Usage of grid support inverter on long distribution grid lines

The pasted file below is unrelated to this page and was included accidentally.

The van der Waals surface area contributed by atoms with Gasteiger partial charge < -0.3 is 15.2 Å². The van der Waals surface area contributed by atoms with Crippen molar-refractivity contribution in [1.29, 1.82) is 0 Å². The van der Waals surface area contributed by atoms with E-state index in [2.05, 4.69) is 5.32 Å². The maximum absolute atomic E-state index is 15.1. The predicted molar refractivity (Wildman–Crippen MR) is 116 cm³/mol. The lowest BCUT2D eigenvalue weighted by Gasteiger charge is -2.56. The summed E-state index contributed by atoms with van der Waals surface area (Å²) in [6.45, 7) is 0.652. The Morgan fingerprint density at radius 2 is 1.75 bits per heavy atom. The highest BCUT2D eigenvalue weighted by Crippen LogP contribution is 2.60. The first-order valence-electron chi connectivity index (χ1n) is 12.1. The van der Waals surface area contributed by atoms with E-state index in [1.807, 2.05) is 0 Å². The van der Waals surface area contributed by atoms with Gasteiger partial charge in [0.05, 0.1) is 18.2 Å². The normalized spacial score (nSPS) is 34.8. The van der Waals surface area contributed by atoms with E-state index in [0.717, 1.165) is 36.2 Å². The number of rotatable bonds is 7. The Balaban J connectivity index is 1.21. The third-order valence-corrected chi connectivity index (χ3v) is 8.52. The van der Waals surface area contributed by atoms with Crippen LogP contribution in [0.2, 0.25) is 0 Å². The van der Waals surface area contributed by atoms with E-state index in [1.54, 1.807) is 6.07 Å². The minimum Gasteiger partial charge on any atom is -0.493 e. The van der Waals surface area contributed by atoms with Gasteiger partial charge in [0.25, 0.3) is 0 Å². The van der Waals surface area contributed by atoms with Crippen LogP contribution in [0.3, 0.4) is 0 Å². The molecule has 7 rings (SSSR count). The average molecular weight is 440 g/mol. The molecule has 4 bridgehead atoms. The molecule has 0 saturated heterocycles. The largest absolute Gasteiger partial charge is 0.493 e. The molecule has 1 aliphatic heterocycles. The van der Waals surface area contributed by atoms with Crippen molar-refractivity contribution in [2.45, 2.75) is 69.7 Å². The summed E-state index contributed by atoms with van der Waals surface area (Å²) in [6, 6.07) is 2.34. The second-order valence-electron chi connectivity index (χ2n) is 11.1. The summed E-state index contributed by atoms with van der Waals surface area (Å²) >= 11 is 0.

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The paper focuses on the evaluation of new possibilities to improve voltage quality in remote branches of 230 V grid. Decrease of power electronic costs may potentially make batterybacked inverters a viable alternative to the costly reconstruction of 230 V distribution grid connections, which are of poor quality or cannot match changing load requirements, extending power transmission lines or adding boost transformers. The object of the current study is a household-type consumer with 20 A single-phase connection to distribution line with a distance of 2 km to a 20 kV transformer station. The calculated resistance of the power line is 2.8 ohms. The load profile was captured during 5 days in summer and 10 days in winter and was used to calculate the capacity of the grid support equipment. Measurements indicated, that in the worst case 2% of time the voltage was below 10% of nominal and 8% of time – below 5% of it. This is outside of the regulatory limits of EU and national regulations. The experimental setup for a voltage quality improvement system was based on an OutBack Power Radian series grid inverter with 7 kW output power. Battery consisting of 12 V 120 Ah VRLA accumulators wired in 48 V system was used. The inverter was configured to work in grid support mode using battery power when the consumer’s active load increased above 1.2 kW. Results showed improvement in voltage quality over the full consumer load range. The total efficiency of the grid support system was 89%. The use of DC bus and batteries allows easy incorporation of renewable energy sources, thus giving the opportunity to scale power and battery capacity of the system. An Additional benefit of using a battery-backed inverter in grid support mode is that consumer can temporarily use more power that is allowed by grid due to its capacity constraints.